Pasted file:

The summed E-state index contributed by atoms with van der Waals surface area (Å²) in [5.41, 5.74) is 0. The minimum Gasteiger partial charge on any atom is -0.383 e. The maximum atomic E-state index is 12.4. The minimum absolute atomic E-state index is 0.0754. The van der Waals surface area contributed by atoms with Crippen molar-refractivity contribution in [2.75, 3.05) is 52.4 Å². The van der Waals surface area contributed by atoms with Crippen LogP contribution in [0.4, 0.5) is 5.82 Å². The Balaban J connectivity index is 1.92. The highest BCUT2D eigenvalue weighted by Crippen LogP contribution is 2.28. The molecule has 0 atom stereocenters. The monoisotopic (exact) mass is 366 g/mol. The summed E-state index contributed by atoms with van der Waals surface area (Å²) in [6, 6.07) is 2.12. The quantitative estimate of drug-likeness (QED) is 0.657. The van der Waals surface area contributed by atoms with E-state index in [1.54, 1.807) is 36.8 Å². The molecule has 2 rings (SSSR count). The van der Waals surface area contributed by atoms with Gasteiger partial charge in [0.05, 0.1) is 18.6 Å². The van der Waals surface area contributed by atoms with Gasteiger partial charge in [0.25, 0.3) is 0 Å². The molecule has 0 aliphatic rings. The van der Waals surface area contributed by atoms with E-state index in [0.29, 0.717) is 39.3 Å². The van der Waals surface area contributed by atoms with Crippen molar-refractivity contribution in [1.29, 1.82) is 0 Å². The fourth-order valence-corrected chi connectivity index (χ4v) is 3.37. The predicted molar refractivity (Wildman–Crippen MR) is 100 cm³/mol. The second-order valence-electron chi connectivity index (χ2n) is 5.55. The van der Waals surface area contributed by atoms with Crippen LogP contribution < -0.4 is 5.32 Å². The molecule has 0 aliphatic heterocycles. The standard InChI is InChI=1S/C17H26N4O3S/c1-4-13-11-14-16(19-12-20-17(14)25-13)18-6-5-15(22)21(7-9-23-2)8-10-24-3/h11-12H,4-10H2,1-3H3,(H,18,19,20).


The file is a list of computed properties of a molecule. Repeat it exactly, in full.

The summed E-state index contributed by atoms with van der Waals surface area (Å²) in [5.41, 5.74) is 0. The minimum Gasteiger partial charge on any atom is -0.383 e. The maximum atomic E-state index is 12.4. The minimum absolute atomic E-state index is 0.0754. The van der Waals surface area contributed by atoms with Crippen molar-refractivity contribution in [2.75, 3.05) is 52.4 Å². The van der Waals surface area contributed by atoms with Crippen LogP contribution in [0.4, 0.5) is 5.82 Å². The Balaban J connectivity index is 1.92. The highest BCUT2D eigenvalue weighted by Crippen LogP contribution is 2.28. The molecule has 0 atom stereocenters. The monoisotopic (exact) mass is 366 g/mol. The summed E-state index contributed by atoms with van der Waals surface area (Å²) in [6, 6.07) is 2.12. The quantitative estimate of drug-likeness (QED) is 0.657. The van der Waals surface area contributed by atoms with E-state index in [1.54, 1.807) is 36.8 Å². The molecule has 2 rings (SSSR count). The van der Waals surface area contributed by atoms with Gasteiger partial charge in [0.05, 0.1) is 18.6 Å². The van der Waals surface area contributed by atoms with Gasteiger partial charge in [0.25, 0.3) is 0 Å². The molecule has 0 aliphatic rings. The van der Waals surface area contributed by atoms with E-state index in [0.29, 0.717) is 39.3 Å². The van der Waals surface area contributed by atoms with Crippen molar-refractivity contribution in [1.29, 1.82) is 0 Å². The fourth-order valence-corrected chi connectivity index (χ4v) is 3.37. The predicted molar refractivity (Wildman–Crippen MR) is 100 cm³/mol. The second-order valence-electron chi connectivity index (χ2n) is 5.55. The van der Waals surface area contributed by atoms with Crippen LogP contribution < -0.4 is 5.32 Å². The molecule has 0 aliphatic heterocycles. The standard InChI is InChI=1S/C17H26N4O3S/c1-4-13-11-14-16(19-12-20-17(14)25-13)18-6-5-15(22)21(7-9-23-2)8-10-24-3/h11-12H,4-10H2,1-3H3,(H,18,19,20).